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The new HackMaster Hacklopeda of Beasts is excellent. It is the best production value monster book I've seen in 30+ years of gaming. It is written from the point of view of a Sage's notebook/sketchbook. The first part of every monster is a "In Character" tale of the monster from either the Sage, GreyTar, or one of his sources. There are Human size comparison images and most have footprint examples and a map of the range where found on the Kingdoms of Kalamar. The range maps you can use to look at a map of the world and get a good sense of where the creature ranges, i.e. artic, mountains, swamps, etc.

Links: Hacklopedia of Beasts http://www.kenzerco.com/product_info.php?cPath=25_94&products_id=751

Sample pages(PDFs) can be downloaded for free:

Leechman: Devil: Animating Spirit: Sturm Wolf: Owlbeast: Dogs: Animating Spirit: Bugbear:

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Any Medieval Bestiary should suits you well enough. If not, look at wikipedia's pages on mythical creatures, myths and legends, and undead. You should find a plethora of monsters with background and visuals. Any books on legends from X culture will give you plenty of cool monsters.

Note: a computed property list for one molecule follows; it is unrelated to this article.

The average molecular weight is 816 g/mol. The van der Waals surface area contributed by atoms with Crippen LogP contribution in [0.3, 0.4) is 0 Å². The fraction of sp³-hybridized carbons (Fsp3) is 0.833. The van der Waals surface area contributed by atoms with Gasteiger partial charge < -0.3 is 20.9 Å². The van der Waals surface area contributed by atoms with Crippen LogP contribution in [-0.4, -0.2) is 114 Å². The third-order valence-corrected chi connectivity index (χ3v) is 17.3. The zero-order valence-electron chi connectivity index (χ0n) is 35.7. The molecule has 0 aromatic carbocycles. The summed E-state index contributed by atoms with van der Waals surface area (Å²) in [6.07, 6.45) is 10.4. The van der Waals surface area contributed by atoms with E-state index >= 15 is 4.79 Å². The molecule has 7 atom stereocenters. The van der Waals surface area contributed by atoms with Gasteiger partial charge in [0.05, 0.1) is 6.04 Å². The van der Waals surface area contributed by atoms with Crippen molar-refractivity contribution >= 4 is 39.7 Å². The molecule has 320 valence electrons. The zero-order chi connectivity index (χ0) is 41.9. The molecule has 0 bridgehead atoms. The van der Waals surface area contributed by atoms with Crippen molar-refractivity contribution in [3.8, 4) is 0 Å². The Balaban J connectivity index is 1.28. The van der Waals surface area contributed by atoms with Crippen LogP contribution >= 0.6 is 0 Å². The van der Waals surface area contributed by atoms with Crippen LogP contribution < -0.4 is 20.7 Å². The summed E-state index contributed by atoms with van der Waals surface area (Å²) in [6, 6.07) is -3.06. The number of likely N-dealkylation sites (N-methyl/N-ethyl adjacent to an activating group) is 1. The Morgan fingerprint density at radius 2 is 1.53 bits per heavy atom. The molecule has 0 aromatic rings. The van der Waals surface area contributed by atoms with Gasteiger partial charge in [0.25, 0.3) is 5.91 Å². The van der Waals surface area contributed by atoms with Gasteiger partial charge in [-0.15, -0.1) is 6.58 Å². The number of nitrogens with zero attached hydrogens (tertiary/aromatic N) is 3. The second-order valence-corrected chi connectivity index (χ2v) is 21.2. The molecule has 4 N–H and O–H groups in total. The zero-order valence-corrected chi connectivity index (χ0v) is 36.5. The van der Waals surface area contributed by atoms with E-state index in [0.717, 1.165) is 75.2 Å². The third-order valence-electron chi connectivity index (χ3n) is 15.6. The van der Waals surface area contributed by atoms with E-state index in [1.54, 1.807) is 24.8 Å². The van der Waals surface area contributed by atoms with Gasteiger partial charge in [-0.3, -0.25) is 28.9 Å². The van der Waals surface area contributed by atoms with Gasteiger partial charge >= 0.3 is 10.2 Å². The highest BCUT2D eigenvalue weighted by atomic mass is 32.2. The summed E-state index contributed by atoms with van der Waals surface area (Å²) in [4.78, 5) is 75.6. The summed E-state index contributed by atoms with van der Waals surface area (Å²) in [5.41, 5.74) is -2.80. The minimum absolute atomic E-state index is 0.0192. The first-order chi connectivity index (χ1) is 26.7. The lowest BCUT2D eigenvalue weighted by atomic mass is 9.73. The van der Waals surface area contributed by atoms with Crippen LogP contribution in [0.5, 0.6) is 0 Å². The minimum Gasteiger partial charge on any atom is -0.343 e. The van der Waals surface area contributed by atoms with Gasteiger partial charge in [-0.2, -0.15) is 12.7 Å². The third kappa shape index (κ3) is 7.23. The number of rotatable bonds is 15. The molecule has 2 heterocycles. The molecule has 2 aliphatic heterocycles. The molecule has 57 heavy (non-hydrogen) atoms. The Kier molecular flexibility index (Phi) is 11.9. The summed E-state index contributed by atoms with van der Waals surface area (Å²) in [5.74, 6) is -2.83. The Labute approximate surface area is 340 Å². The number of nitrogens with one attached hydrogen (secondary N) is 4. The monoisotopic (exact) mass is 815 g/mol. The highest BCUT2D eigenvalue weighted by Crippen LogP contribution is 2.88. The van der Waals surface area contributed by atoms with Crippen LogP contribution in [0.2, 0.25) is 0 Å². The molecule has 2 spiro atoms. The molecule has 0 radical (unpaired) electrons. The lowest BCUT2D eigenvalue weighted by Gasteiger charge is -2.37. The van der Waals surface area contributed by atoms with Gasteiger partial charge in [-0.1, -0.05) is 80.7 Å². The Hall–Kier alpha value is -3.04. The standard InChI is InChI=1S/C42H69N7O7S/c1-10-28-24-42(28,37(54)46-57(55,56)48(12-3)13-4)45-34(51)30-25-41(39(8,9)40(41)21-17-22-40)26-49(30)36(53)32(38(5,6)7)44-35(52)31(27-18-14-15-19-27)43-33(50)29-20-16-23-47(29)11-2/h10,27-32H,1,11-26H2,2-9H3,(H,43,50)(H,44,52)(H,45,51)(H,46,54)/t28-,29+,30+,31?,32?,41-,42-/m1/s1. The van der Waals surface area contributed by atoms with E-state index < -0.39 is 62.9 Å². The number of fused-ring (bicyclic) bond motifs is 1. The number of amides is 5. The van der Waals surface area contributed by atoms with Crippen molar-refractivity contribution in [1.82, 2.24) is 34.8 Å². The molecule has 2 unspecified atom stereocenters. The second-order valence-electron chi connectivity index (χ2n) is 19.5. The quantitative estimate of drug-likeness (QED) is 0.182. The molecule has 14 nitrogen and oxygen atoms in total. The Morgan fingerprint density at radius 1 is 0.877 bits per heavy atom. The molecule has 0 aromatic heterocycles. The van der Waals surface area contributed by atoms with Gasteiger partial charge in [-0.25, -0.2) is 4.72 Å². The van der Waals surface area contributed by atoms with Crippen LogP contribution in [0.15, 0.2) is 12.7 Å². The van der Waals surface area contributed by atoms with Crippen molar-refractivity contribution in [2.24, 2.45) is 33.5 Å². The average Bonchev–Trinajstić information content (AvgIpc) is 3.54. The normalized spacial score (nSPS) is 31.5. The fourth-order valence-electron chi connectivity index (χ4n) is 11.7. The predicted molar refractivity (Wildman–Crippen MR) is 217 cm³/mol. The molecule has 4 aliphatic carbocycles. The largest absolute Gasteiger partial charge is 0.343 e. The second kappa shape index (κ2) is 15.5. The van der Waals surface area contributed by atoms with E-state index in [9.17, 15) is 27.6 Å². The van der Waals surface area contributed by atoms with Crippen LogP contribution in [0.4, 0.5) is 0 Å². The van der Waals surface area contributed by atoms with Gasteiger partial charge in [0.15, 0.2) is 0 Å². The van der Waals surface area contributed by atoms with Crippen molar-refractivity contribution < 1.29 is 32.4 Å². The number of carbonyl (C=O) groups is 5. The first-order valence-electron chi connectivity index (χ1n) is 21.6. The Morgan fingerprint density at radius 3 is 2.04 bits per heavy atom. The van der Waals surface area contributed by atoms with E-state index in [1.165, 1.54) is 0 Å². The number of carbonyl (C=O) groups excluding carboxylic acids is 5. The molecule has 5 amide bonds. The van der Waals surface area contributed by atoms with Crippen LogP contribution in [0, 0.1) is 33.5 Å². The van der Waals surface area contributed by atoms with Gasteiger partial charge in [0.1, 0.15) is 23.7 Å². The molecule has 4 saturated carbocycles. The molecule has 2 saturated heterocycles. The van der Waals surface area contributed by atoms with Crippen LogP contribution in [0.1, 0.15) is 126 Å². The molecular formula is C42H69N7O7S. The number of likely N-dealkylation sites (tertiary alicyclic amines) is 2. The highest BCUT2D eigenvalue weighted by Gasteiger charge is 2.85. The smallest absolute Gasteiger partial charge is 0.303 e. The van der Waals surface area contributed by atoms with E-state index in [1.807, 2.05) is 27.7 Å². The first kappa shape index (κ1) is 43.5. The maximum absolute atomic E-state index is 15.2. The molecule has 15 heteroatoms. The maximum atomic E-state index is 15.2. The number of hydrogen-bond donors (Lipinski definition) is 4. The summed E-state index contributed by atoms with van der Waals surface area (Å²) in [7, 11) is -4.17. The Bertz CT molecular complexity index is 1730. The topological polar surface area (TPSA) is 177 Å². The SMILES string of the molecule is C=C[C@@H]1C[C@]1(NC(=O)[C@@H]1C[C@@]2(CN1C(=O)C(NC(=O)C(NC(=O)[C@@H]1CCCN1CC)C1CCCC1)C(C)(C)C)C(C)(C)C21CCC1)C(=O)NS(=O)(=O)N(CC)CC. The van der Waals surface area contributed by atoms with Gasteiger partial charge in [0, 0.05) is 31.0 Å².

Several anime/manga (fantasy and horror in particular) can be good sources of weird monsters but probably best to avoid anything with hentai in the title... Unless you are running a really disturbing game.

Shockingly enough, those are the sources I turn up to first: Greece, American Indian, India, Chinese, Norse, and Japanese legends are where I look first. Lovecraft, Ashtron-Smith, Howard, and Dunsany are invaluable sources as well.

Lastly, I look at Deviant Art and CGTalk sites and look for cool imagery -- there is plenty.

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I really, really recommend John Kirk's "Legendary Quest" source-books. Freely available @ http://legendaryquest.netfirms.com/Download.htm

Especially if you're comfortable ignoring stats (or converting by the seat of your pants).